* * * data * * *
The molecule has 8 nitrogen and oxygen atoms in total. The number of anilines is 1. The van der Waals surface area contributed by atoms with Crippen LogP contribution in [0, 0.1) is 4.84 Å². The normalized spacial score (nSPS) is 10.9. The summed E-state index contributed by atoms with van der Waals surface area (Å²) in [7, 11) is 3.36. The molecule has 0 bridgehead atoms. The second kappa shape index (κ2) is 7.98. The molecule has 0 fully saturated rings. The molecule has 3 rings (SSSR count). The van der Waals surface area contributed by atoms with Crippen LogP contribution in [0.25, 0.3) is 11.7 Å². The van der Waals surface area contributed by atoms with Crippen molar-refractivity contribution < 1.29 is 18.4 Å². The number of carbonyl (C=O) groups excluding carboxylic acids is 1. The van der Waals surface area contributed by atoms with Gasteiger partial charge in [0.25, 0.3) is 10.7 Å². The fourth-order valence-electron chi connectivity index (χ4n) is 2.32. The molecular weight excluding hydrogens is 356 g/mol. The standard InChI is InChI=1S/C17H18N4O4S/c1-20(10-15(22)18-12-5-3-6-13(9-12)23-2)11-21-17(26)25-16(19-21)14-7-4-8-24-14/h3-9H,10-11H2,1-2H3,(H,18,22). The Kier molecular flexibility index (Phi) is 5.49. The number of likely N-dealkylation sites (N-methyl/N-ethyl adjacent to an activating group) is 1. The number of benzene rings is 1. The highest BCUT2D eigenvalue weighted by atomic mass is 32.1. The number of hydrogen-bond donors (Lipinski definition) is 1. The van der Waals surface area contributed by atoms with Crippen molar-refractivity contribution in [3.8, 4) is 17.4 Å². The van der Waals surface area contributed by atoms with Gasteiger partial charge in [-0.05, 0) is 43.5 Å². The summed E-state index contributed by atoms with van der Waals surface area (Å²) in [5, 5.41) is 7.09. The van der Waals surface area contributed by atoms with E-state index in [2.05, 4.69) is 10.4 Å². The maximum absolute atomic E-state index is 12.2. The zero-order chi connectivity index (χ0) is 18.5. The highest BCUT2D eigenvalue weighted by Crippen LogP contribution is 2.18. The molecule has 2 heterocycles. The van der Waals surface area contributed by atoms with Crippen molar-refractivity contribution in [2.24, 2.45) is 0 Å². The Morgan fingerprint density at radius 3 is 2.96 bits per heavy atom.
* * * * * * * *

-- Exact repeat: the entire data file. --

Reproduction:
The molecule has 8 nitrogen and oxygen atoms in total. The number of anilines is 1. The van der Waals surface area contributed by atoms with Crippen LogP contribution in [0, 0.1) is 4.84 Å². The normalized spacial score (nSPS) is 10.9. The summed E-state index contributed by atoms with van der Waals surface area (Å²) in [7, 11) is 3.36. The molecule has 0 bridgehead atoms. The second kappa shape index (κ2) is 7.98. The molecule has 0 fully saturated rings. The molecule has 3 rings (SSSR count). The van der Waals surface area contributed by atoms with Crippen LogP contribution in [0.25, 0.3) is 11.7 Å². The van der Waals surface area contributed by atoms with Crippen molar-refractivity contribution < 1.29 is 18.4 Å². The number of carbonyl (C=O) groups excluding carboxylic acids is 1. The van der Waals surface area contributed by atoms with Gasteiger partial charge in [0.25, 0.3) is 10.7 Å². The fourth-order valence-electron chi connectivity index (χ4n) is 2.32. The molecular weight excluding hydrogens is 356 g/mol. The standard InChI is InChI=1S/C17H18N4O4S/c1-20(10-15(22)18-12-5-3-6-13(9-12)23-2)11-21-17(26)25-16(19-21)14-7-4-8-24-14/h3-9H,10-11H2,1-2H3,(H,18,22). The Kier molecular flexibility index (Phi) is 5.49. The number of likely N-dealkylation sites (N-methyl/N-ethyl adjacent to an activating group) is 1. The number of benzene rings is 1. The highest BCUT2D eigenvalue weighted by atomic mass is 32.1. The number of hydrogen-bond donors (Lipinski definition) is 1. The van der Waals surface area contributed by atoms with Crippen molar-refractivity contribution in [3.8, 4) is 17.4 Å². The van der Waals surface area contributed by atoms with Gasteiger partial charge in [-0.05, 0) is 43.5 Å². The summed E-state index contributed by atoms with van der Waals surface area (Å²) in [5, 5.41) is 7.09. The van der Waals surface area contributed by atoms with E-state index in [2.05, 4.69) is 10.4 Å². The maximum absolute atomic E-state index is 12.2. The zero-order chi connectivity index (χ0) is 18.5. The highest BCUT2D eigenvalue weighted by Crippen LogP contribution is 2.18. The molecule has 2 heterocycles. The van der Waals surface area contributed by atoms with Crippen molar-refractivity contribution in [2.24, 2.45) is 0 Å². The Morgan fingerprint density at radius 3 is 2.96 bits per heavy atom.